This is the little brother of question 68071: elementary, simple-looking and probably much easier to answer. Of course, it is just a small part of question 68071, as anybody with $\lambda$-rings experience will see.

Let $n$ and $m$ be positive integers. Let $k$ be a field of characteristic $0$. Let $U$ be the canonical $n$-dimensional representation of $\mathrm{GL}_n\left(k\right)$. Let $V$ be the canonical $m$-dimensional representation of $\mathrm{GL}_m\left(k\right)$. A folk result I cannot prove tells me that

$\wedge^2\left(U\otimes V\right)\oplus \left(\wedge^2\left(U\right)\otimes\wedge^2\left(V\right)\right)^{\oplus 2} \cong U^{\otimes 2}\otimes\wedge^2 V \oplus \wedge^2 U\otimes V^{\otimes 2}$

(don't confuse direct powers with tensor powers in this equation; also, the usual precedence rules apply where $\oplus$ is seen as addition and $\otimes$ as multiplication) as representations of $\mathrm{GL}_n\left(k\right)\times \mathrm{GL}_m\left(k\right)$.

Since the representation theory of $\mathrm{GL}_n\left(k\right)\times \mathrm{GL}_m\left(k\right)$ is semisimple (or at least I hope so?), this isomorphism must somehow "factor" into isomorphisms of parts. Or not? I am far from feeling safe here.

Anyway, is there a nice explicit description of the above isomorphism, that shows us what it maps stuff to, like the Clebsch-Gordan formulae for $\mathrm{SL}_2\left(k\right)$ ?

  • $\begingroup$ According to my calculations the two sides have different dimensions. $\endgroup$ – Bruce Westbury Oct 13 '11 at 6:38
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    $\begingroup$ The dimensions agree if you assume the unadorned exponent in $(-)^2$ indicates direct sum, e.g., $V^2$ means $V^{\oplus 2} = V \oplus V$ $\endgroup$ – S. Carnahan Oct 13 '11 at 8:26
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    $\begingroup$ This is EXACTLY what I meant by "don't confuse direct powers with tensor powers in this equation". I have been doing this myself too often... $\endgroup$ – darij grinberg Oct 13 '11 at 13:00
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    $\begingroup$ I plead: use the notation "\oplus 2" in the exponent! $\endgroup$ – Stephen Oct 13 '11 at 13:32

As long as 2 is invertible, we can use the isomorphism $W^{\otimes 2} \cong S^2 W \oplus \wedge^2 W$ to split $(U \otimes V)^{\otimes 2}$ in two different ways:

  1. $(S^2U \otimes S^2V) \oplus (\wedge^2 U \otimes \wedge^2 V)$ is the symmetric summand, hence isomorphic to $S^2(U \otimes V)$.

  2. $(S^2U \otimes \wedge^2 V) \oplus (\wedge^2 U \otimes S^2V)$ is the alternating summand, hence isomorphic to $\wedge^2(U \otimes V)$.

We use the decomposition of $\wedge^2(U \otimes V)$ to build up the right side of your equation:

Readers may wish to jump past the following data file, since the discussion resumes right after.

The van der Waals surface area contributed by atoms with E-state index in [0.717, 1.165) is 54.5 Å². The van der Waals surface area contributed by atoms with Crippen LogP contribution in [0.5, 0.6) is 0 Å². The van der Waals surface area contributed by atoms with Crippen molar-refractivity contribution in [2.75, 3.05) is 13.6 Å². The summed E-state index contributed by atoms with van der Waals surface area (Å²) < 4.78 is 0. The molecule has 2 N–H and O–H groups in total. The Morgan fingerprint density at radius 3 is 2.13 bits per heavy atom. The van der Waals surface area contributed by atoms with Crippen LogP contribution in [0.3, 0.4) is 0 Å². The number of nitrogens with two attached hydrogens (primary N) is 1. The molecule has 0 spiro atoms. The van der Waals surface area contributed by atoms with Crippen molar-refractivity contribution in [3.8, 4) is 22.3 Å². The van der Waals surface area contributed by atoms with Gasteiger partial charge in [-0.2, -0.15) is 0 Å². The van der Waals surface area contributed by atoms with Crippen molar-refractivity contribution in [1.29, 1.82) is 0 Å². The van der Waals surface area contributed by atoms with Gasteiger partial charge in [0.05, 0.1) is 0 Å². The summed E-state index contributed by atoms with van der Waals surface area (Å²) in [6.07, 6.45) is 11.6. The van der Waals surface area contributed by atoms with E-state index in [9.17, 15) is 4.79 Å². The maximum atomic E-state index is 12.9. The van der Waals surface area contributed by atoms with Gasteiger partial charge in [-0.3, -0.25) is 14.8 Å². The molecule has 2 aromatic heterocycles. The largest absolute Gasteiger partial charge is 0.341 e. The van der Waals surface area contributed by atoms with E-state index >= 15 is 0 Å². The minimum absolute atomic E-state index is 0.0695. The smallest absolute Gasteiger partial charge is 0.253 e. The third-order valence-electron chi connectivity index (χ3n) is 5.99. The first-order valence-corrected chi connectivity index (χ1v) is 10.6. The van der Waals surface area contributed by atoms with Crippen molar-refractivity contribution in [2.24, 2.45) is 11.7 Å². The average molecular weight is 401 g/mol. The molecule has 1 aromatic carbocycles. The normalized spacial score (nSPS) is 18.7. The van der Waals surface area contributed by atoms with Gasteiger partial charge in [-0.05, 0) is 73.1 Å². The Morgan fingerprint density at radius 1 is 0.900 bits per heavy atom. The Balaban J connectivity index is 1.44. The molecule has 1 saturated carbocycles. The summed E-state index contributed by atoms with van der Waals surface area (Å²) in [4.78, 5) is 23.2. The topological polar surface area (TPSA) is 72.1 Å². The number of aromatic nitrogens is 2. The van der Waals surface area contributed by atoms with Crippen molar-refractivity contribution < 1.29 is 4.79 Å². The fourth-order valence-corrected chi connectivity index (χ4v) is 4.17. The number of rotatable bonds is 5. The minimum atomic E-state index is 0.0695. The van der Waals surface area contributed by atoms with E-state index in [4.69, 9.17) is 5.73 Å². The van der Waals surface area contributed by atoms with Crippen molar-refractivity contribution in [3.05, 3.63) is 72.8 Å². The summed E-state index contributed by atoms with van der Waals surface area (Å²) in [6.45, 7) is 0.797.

1. $(S^2U \otimes \wedge^2 V) \oplus (\wedge^2U \otimes \wedge^2 V) \cong U^{\otimes 2} \otimes \wedge^2 V$

  2. $(\wedge^2 U \otimes S^2V) \oplus (\wedge^2U \otimes \wedge^2 V) \cong \wedge^2 U \otimes V^{\otimes 2}$.

If you are only concerned with algebraic representations, then $GL_n \times GL_m$ is linearly reductive, so you get complete reducibility. I don't know what happens for representations of groups of field-valued points in general.

  • $\begingroup$ Yes, I only meant algebraic representations. Many thanks! $\endgroup$ – darij grinberg Oct 13 '11 at 13:00

As I'm sure you know, this is an easy computation with symmetric polynomials/characters over the field $\mathbb{C}$. I will give a proof which shows how to leverage that fact and show that, for any commutative $\mathbb{Q}$-algebra $R$, and $U$ and $V$ any free $R$-modules, we have the required isomorphism. At the end, I'll try to make a general statement.

Lemma 1: Let $U$ a finite dimensional $\mathbb{C}$ vector space. For $\sigma$ a permutation in $S_d$, let $\sigma : U^{\otimes d} \to U^{\otimes d}$ act by permuting the factors according to $\sigma$. So we get a map $$\mathbb{C}[S_d] \to \mathrm{End}_{GL(U)}(U^{\otimes d}).$$ This map is surjective.

Proof: This is part of the statement of Schur-Weyl duality.

Corollary 2: Let $U$ and $V$ be finite dimensional $\mathbb{C}$ vector spaces. We have similar surjections: $$\mathbb{C}[S_d \times S_e] \to \mathrm{End}_{GL(U) \times GL(V)}(U^{\otimes d} \otimes V^{\otimes e})$$ and $$\mathrm{Mat}_{r \times s}( \mathbb{C}[S_e \times S_d]) \to \mathrm{Hom}_{GL(U) \times GL(V)} \left( \left(U^{\otimes d} \otimes V^{\otimes e}\right)^{\oplus r}, \left(U^{\otimes d} \otimes V^{\otimes e}\right)^{\oplus s} \right).$$

Now, let $U$ and $V$ be finite dimensional $\mathbb{Q}$-vector spaces. Observe that

$$\bigwedge\nolimits^{2}\left(U\otimes V\right)\oplus \left(\bigwedge\nolimits^2\left(U\right)\otimes\bigwedge\nolimits^2\left(V\right)\right)^{\oplus 2} \quad (\ast)$$ is naturally a quotient of $(U^{\otimes 2} \otimes V^{\otimes 2})^{\oplus 3}$. Even better, there is an idempotent $\pi_1$ in $\mathrm{Mat}_{3 \times 3}(\mathbb{Q}[S_2 \times S_2]$ such that $(\ast)$ is the image of $\pi_1$.

Similarly, we can find $\pi_2$, an idempotent in $\mathrm{Mat}_{2 \times 2}(\mathbb{Q}[S_d \times S_e])$ such that the image of $\pi_2$ acting on $(U^{\otimes 2} \otimes V^{\otimes 2})^{\oplus 2}$ is $$U^{\otimes 2}\otimes\bigwedge\nolimits^2 V \oplus \bigwedge\nolimits^2 U\otimes V^{\otimes 2} \quad (\ast\ast)$$

We have a commutative diagram $$\begin{matrix} \mathrm{Mat}_{2 \times 3}(\mathbb{Q}[S_2 \times S_2]) & \rightarrow & \mathrm{Mat}_{2 \times 3}(\mathbb{C}[S_2 \times S_2]) \\ \downarrow & & \downarrow \\ \mathrm{Hom}_{GL(U) \times GL(V)} \left( (U^{\otimes 2} \otimes V^{\otimes 2})^{\oplus 3}, (U^{\otimes 2} \otimes V^{\otimes 2})^{\oplus 2} \right) & \rightarrow & \mathrm{Hom}_{GL(U_{\mathbb{C}}) \times GL(V_{\mathbb{C}})} \left( (U_{\mathbb{C}}^{\otimes 2} \otimes V_{\mathbb{C}}^{\otimes 2})^{\oplus 3}, (U_{\mathbb{C}}^{\otimes 2} \otimes V_{\mathbb{C}}^{\otimes 2})^{\oplus 2} \right) \end{matrix}$$ where for brevity I use a subscript $\mathbb{C}$ for tensor with $\mathbb{C}$. Call the vertical maps $\alpha$.

Let $A \subset \mathrm{Mat}_{2 \times 3}(\mathbb{Q}[S_d])$ be those maps $\phi$ such that $$\alpha(\phi) = \alpha(\phi \pi_1) = \alpha(\pi_2 \phi). \quad (\dagger)$$ Let $A_{\mathbb{C}}$ be the analogous subspace of $\mathrm{Mat}_{2 \times 3}(\mathbb{C}[S_d])$. Since $A$ and $A_{\mathbb{C}}$ are cut out by the same equations, we have $A_{\mathbb{C}} = A \otimes \mathbb{C}$.

The images of $\pi_1$ and $\pi_2$ are isomorphic over $\mathbb{C}$. Composing that isomorphism with the projection $(U_{\mathbb{C}}^{\otimes 2} \otimes V_{\mathbb{C}}^{\otimes 2})^{\oplus 3} \to (\ast)_{\mathbb{C}}$ and the injection $(\ast \ast)_{\mathbb{C}} \to (U_{\mathbb{C}}^{\otimes 2} \otimes V_{\mathbb{C}}^{\otimes 2})^{\oplus 2}$, we get a map $\overline{\phi}$ in the bottom right hand corner of the diagram, obeying $\overline{\phi} = \overline{\phi} \alpha(\pi_1) = \alpha(\pi_1) \overline{\phi}$. Moreover, this map has rank $\dim (\ast) = \dim (\ast \ast)$.